4.4 Erosion of interest rate functions and the nationalization of demand
Hayek (1929, 1944) has stressed the pivotal role of the interest rate for stable economic development. If the prime interest rate is kept at or close to zero for too long, not only are new boom-and-bust cycles in financial markets (domestic and/or foreign) encouraged, but also the allocation function of the interest rate, which separates between investment projects with high and low expected returns, is destroyed. Instead, the credit allocation works through zombie banks with path dependence seeming to be the most important determinant of credit allocation. Structural distortions, which have emerged during the boom, are preserved. Furthermore, the interest rate has ceded to signal default risk, as the central bank implicitly gurantees government debt as well as the debt of private financial institutions and enterprises.
Although the expansionary monetary and fiscal policy in response to the lasting Japanese crisis has prevented an even deeper crisis, it has come along with the gradual decline of private investment both in absolute terms and as a share of GDP. Private investment in Japan has been gradually substituted by public spending. Figure 12 shows Japanese GDP by expenditure. The share of gross capital formation out of GDP was 32 percent in the 1990, and has declined to 20 percent in the year 2011. During the same time period the share of government spending increased from 13 percent to 21 percent of GDP.
The projection of Bernanke (2000) that interest rate cuts and Keynesian economic stimulus would revive Japanese growth has not been fulfilled. As shown in Figure 8, the real growth rate in Japan has fallen together with the interest rate. This can be interpreted as a gradual decline of the marginal efficiency of investment as the interest rate benchmark for investment projects has gradually declined. Whereas real growth rates since 1990 still add up to a yearly average of 1 percent, the stock price index as indicator for the performance of the Japanese economy has declined to 14,000 points24 even below the level before the start of the Japanese bubble economy in 1985 (Figure 2). The growth perspective remains gloomy because the United States and Europe as important target regions of Japanese exports have gone through similar boom-and-bust-cycles and are facing declining growth momentum. And Chinese growth, another important source of demand for Japanese products, is slowing down as well.
4.5 The wealth effects of quasi-nationalization
Although Abe has launched a comprehensive program of new fiscal and monetary stimulus in combination with real wage austerity and structural reforms, that program's long-term success is uncertain. The reason is that at the core of persistent stagnation the quasi-nationalized finanical sector allocates capital—similarly to former planning economies—based on political criteria rather than on the principles of allocation efficiency. Kornai (1993) coined the concept of “soft budget constraints” for enterprises in the Central and Eastern European planning economies. In Japan, financial institutions and enterprises have become reliant on soft budget constraints in the form of quasi-unlimited liquidity injections via unconventional monetary policy. As in planned economies, the borders between the central bank, commercial banks, enterprises, and government have become blurred. If the Bank of Japan were to lift the interest rate to a level that would eliminate the structurcal distortions originating in the low interest policies, the financial sector in Japan would be financially destabilized. The government would have to further increase debt, because substantial parts of the financial sector would have to be recapitalized or nationalized. The already advanced quasi-nationalization of the Japanese financial sector, which extends to the whole economy, would proceed even further.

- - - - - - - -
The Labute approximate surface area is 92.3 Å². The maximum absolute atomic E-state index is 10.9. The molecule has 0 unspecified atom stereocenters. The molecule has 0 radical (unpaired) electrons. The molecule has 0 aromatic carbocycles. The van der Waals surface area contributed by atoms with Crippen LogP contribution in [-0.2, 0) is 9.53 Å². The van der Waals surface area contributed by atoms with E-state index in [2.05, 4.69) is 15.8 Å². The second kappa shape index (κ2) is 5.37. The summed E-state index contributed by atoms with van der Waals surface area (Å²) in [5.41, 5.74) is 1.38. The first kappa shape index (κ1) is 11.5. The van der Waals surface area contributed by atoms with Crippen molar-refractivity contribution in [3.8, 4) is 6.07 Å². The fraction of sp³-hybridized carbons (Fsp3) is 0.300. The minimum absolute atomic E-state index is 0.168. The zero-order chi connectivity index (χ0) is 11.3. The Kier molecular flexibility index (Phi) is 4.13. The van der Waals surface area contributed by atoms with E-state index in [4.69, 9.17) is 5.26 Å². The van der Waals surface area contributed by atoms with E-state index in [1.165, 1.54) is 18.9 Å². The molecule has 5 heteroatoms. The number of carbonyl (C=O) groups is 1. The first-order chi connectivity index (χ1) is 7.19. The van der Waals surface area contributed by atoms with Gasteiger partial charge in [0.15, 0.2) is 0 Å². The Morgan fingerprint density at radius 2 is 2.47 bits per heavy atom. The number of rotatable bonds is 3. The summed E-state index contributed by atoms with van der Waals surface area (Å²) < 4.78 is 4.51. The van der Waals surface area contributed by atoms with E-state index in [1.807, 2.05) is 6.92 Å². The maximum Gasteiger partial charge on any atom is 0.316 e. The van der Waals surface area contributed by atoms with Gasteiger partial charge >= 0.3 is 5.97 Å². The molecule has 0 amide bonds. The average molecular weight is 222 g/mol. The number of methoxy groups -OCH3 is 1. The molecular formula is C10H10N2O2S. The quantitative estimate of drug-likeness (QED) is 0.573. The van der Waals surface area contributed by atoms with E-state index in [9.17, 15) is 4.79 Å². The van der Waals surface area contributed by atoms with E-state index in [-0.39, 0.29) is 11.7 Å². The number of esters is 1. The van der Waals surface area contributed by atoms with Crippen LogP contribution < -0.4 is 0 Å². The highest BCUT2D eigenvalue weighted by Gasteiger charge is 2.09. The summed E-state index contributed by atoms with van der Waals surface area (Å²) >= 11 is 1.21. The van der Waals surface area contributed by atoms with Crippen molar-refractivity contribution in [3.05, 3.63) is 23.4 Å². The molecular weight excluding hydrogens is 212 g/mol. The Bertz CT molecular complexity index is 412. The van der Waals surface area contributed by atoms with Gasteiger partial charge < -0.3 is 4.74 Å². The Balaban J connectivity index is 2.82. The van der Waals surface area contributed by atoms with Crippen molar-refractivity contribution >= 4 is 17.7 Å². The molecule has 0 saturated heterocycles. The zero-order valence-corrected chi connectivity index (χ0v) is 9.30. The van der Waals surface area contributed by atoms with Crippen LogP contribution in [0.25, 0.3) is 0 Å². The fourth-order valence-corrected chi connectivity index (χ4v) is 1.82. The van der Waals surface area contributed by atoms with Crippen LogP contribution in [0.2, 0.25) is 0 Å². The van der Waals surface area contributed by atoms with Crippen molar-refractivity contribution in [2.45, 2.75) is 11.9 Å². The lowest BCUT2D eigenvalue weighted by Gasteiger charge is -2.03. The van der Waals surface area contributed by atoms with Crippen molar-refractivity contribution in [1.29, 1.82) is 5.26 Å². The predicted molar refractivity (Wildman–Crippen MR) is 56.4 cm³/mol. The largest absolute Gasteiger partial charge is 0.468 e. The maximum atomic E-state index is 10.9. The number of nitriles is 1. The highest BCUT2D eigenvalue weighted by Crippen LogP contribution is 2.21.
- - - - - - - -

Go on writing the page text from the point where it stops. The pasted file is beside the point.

The price of the creeping quasi-nationalization of the Japanese finanical and enterprise sectors has become obvious not only in the form of a stagnating real GDP (Figure 8), but in particular in form of shrinking real personal incomes. Whereas during the bubble economy the incomes from wages and property increased, the expansionary macroeconomic policies during the post-bubble crisis could not prevent the decline of the real incomes of Japanese households (Figure 13). Real wages have been gradually declining since the Japanese financial crisis in 1998, on average by 1 percent per year. The incomes from property (interest, dividends, insurances, rents) have fallen since the bursting of the Japanese bubble even more dramatically, mainly driven by the zero-interest rate policy of the Bank of Japan. Property incomes are about 70 percent lower than in December 1989 (when the bubble burst) and more than 40 percent lower than in 1985 (when the bubble started).
5. Conclusions: Hayek's lessons for Japan and Europe